UNDERWOOD, Minn. — Particularly vile, racist Facebook posts that appeared under the account of a prominent businessman have roiled this small town in Otter Tail County and caused the local school district to sever ties with him.
Another prominent local entrepreneur, who has two biracial daughters enrolled in the elementary school, has vowed to shine a light on the comments and the businessman in the name of social justice.
"I won't be quiet on this," Lesley Barry said. "We have a duty to speak out on these things and not just let them go. When somebody uses those kinds of words, we have to say something."
The comments were posted Saturday, May 30, under the account of Bruce Huseth, who owns the Underwood Quik-Stop & Cafe on Highway 210.
With the Twin Cities still roiling with protests and rioting in response to the death of George Floyd, a black man who died after a white Minneapolis police officer kneeled on his neck for nearly nine minutes, several posts appeared on Huseth's account.
The first began with a plea for the president to "come and help us in Minnesota" and went on to use a racial slur against black people while describing Minnesota Gov. Tim Walz.
Later, another post began: "It's 8 o'clock governer Walls has no BALLS ..." and included another slur. That post ended with "... way to go you weak democratics."
A third post read: "I pray tonight that the National Guard is issued real cartridges and pile them up. They can bring in the refrigeratored trailers from New York to pile the body's in. This is America not an third world county. This is (expletive) DISGUSTING to see so close to home....."
Huseth's gas station, convenience store and cafe is a popular stop in the town 10 miles east of Fergus Falls, described as a "community hub" by Barry.
Huseth is a community leader in Underwood, which has a population of about 350. His businesses donate time, equipment and money for local causes. He was the high school's volunteer trapshooting coach and was once the fire department's chief.
The posts drew immediate online condemnation and were eventually deleted, but not before screenshots circulated on Facebook.
Somebody alerted the Otter Tail County Sheriff's Office to the posts, and an officer visited with Huseth.
"The posts had been removed prior to contact from our office. No crime was committed, so no further action was taken," Sheriff Barry Fitzgibbons said.
An apology later appeared under Huseth's account, asking for forgiveness and blaming the racist posts on alcohol.
"I was intoxicated and very upset as I watched the news coverage about the riots and looting going on in the twin cities and frustrated on how the government officials were not able to control the situation," the post said. "In the morning I received a text from a friend about my comments. I did not even remember most of it or did I realized the words I used."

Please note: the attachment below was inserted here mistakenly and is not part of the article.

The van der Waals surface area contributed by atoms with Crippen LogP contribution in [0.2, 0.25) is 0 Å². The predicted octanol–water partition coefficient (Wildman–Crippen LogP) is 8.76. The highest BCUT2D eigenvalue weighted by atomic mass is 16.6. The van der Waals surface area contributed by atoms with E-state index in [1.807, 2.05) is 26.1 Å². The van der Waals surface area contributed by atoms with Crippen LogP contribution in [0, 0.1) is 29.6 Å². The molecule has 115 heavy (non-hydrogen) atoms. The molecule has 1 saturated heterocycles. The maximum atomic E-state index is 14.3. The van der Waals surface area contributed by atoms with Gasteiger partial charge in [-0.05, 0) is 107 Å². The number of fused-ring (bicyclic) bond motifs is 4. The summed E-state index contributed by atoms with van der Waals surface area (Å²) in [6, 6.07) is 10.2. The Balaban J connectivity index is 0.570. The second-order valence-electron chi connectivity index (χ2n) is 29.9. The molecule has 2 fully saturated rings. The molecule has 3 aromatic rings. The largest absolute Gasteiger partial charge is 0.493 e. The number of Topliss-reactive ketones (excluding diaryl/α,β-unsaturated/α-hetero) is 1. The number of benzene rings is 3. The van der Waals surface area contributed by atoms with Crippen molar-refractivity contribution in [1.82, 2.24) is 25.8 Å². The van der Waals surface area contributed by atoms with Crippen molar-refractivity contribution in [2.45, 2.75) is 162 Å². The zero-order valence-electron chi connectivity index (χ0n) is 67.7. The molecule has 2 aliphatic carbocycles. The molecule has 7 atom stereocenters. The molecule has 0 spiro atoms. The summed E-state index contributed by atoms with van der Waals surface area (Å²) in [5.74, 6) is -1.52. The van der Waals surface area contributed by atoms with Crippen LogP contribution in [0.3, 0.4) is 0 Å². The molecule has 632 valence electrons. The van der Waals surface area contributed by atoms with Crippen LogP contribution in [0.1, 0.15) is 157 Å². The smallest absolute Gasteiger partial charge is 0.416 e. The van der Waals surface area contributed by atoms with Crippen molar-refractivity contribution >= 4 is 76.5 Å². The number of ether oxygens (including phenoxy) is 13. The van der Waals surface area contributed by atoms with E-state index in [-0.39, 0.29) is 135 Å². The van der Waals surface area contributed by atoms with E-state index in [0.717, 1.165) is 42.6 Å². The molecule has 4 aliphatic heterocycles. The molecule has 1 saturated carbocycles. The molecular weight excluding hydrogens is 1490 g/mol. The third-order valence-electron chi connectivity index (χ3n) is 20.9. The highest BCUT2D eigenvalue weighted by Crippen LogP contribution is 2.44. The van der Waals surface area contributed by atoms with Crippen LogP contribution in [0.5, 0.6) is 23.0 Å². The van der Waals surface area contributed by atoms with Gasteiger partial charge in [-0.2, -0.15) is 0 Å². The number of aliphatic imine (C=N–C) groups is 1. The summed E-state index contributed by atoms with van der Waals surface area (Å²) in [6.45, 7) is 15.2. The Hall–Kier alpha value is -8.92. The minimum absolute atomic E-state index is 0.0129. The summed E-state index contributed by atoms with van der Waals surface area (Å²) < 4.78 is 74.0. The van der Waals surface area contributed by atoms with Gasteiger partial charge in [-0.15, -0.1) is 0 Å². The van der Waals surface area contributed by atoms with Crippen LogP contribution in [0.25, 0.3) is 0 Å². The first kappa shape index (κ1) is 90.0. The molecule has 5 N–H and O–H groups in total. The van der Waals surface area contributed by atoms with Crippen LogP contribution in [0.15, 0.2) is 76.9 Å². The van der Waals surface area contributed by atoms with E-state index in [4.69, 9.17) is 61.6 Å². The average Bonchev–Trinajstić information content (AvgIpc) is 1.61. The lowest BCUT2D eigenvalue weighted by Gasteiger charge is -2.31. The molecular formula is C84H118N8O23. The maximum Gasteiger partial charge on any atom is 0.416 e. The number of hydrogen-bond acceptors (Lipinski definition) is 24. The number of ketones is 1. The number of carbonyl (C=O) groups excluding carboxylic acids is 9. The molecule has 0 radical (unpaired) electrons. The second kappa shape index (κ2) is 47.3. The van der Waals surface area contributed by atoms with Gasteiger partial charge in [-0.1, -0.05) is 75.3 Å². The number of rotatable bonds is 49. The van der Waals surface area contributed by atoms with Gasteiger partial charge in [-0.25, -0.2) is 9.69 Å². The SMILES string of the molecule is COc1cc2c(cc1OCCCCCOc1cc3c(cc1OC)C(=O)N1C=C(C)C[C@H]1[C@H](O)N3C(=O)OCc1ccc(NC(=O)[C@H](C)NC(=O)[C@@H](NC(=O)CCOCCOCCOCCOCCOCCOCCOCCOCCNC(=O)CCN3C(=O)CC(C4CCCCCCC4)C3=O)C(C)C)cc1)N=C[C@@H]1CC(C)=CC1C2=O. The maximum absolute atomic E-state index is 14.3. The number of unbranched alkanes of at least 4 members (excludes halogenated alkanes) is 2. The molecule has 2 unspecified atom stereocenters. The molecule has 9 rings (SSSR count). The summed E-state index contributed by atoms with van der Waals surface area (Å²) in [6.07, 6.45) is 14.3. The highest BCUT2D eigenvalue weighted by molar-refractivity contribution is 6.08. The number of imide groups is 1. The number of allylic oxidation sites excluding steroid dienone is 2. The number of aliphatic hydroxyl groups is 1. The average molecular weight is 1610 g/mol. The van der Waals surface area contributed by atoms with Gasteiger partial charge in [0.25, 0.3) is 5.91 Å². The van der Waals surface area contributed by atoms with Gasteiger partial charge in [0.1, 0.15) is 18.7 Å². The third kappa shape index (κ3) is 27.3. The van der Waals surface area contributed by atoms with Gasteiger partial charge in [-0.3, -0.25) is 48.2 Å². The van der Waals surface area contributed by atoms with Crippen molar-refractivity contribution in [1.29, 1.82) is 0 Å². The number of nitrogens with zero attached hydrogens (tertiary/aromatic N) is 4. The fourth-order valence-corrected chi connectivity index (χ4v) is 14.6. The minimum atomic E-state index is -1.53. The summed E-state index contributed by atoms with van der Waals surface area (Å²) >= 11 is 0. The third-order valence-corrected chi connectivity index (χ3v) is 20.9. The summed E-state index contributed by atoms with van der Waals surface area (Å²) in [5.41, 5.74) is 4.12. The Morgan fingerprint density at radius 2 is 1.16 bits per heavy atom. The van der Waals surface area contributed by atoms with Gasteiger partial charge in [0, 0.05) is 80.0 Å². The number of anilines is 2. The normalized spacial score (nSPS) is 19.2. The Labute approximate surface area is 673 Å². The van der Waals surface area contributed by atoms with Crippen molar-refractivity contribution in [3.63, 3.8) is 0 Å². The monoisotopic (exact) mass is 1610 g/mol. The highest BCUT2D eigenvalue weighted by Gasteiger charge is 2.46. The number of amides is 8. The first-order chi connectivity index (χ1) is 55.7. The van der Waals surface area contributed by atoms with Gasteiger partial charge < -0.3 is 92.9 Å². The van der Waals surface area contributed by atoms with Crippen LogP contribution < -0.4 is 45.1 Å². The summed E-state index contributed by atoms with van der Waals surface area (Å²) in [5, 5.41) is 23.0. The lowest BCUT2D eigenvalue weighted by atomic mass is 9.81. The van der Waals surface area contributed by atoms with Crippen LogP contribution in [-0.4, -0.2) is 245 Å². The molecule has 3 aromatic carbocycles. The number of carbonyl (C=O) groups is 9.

Huseth also wrote: "Please accept my apology and forgive me, I am not a racist."
Reached via phone at his office Wednesday, Huseth was evasive when asked directly about the posts.
"I can't recall that right now," he said when asked generally about making the posts. "We're trying to figure out what's going on."
Huseth indicated his account might've been hacked, but was again evasive when asked if he wrote the apology post. He said he couldn't say what posts he wrote.
When asked specifically whether he wrote the posts that contained racial slurs and piling bodies in refrigerated trailers, Huseth said, "I can't comment on them at this time" and hung up.
Underwood School District superintendent Dave Kuehn said in an email that the district's business relationships with Huseth have been canceled.
Kuehn said the only contractual relationship was a small contract to provide snow removal services, which Huseth voluntarily dropped when contacted by the district about the posts.
Kuehn said the district had other informal business relationships with him, such as purchase of fuel for district vehicles and purchase of food for district events, and those informal business relationships have also been severed.
"The School District was made aware yesterday of these very inappropriate, racist social media posts by a local business owner. The School District does not in any way support, condone or agree with the content of those posts. ... After the District was made aware of these posts, the District no longer has any contractual or business relationships with this individual or his businesses," Kuehn wrote.
Barry has been relentless on Facebook since she learned of the posts over the weekend. She's the owner of Good Life Inc., a home health care company that primarily works with individuals with developmental disabilities. She wrote that Underwood shouldn't "sweep this under the rug."
"When you see him in public, when he walks through your line at the store, at the bank, in your restaurant let him know that you recognize him. Feel free to refuse service to him if you are as enraged as I am. And perhaps simply ask him why. Why does he harbor so much hatred for people of another race? Why did he write those words and have those thoughts? Ask him if he thinks there’s a better way to live and if he’d possibly be willing to embrace love and light instead of hatred and fear," Barry wrote.
In a phone interview, Barry said she took Huseth's posts personally since her daughters are biracial and because she works with developmentally disabled people.
"It's got to end and you have to start calling this out," Barry said. "If somebody you know uses these words, somebody in your family, somebody at a business, say something. Tell them to stop using these words. There's no reason to remain silent."